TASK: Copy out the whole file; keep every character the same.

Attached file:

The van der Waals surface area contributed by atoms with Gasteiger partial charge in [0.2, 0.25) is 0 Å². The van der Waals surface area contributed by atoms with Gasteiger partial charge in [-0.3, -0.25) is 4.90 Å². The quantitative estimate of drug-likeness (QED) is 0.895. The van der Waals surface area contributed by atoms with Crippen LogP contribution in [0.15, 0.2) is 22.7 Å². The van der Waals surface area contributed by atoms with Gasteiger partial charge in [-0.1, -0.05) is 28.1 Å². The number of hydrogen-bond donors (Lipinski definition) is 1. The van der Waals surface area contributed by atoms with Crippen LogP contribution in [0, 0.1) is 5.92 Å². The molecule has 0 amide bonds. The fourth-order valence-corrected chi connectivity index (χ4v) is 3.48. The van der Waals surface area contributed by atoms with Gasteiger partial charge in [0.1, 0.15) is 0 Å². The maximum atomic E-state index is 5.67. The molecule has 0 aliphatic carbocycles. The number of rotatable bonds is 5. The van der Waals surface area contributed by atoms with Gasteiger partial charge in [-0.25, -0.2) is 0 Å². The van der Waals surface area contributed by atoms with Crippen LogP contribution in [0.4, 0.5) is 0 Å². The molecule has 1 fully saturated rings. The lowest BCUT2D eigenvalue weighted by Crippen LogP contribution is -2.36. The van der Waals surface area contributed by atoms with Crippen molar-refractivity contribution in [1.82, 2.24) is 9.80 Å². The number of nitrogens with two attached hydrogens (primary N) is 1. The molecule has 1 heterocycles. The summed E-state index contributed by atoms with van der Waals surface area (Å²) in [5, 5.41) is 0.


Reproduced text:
The van der Waals surface area contributed by atoms with Gasteiger partial charge in [0.2, 0.25) is 0 Å². The van der Waals surface area contributed by atoms with Gasteiger partial charge in [-0.3, -0.25) is 4.90 Å². The quantitative estimate of drug-likeness (QED) is 0.895. The van der Waals surface area contributed by atoms with Crippen LogP contribution in [0.15, 0.2) is 22.7 Å². The van der Waals surface area contributed by atoms with Gasteiger partial charge in [-0.1, -0.05) is 28.1 Å². The number of hydrogen-bond donors (Lipinski definition) is 1. The van der Waals surface area contributed by atoms with Crippen LogP contribution in [0, 0.1) is 5.92 Å². The molecule has 0 amide bonds. The fourth-order valence-corrected chi connectivity index (χ4v) is 3.48. The van der Waals surface area contributed by atoms with Gasteiger partial charge in [0.1, 0.15) is 0 Å². The maximum atomic E-state index is 5.67. The molecule has 0 aliphatic carbocycles. The number of rotatable bonds is 5. The van der Waals surface area contributed by atoms with Gasteiger partial charge in [-0.25, -0.2) is 0 Å². The van der Waals surface area contributed by atoms with Crippen LogP contribution in [0.4, 0.5) is 0 Å². The molecule has 1 fully saturated rings. The lowest BCUT2D eigenvalue weighted by Crippen LogP contribution is -2.36. The van der Waals surface area contributed by atoms with Crippen molar-refractivity contribution in [1.82, 2.24) is 9.80 Å². The number of nitrogens with two attached hydrogens (primary N) is 1. The molecule has 1 heterocycles. The summed E-state index contributed by atoms with van der Waals surface area (Å²) in [5, 5.41) is 0.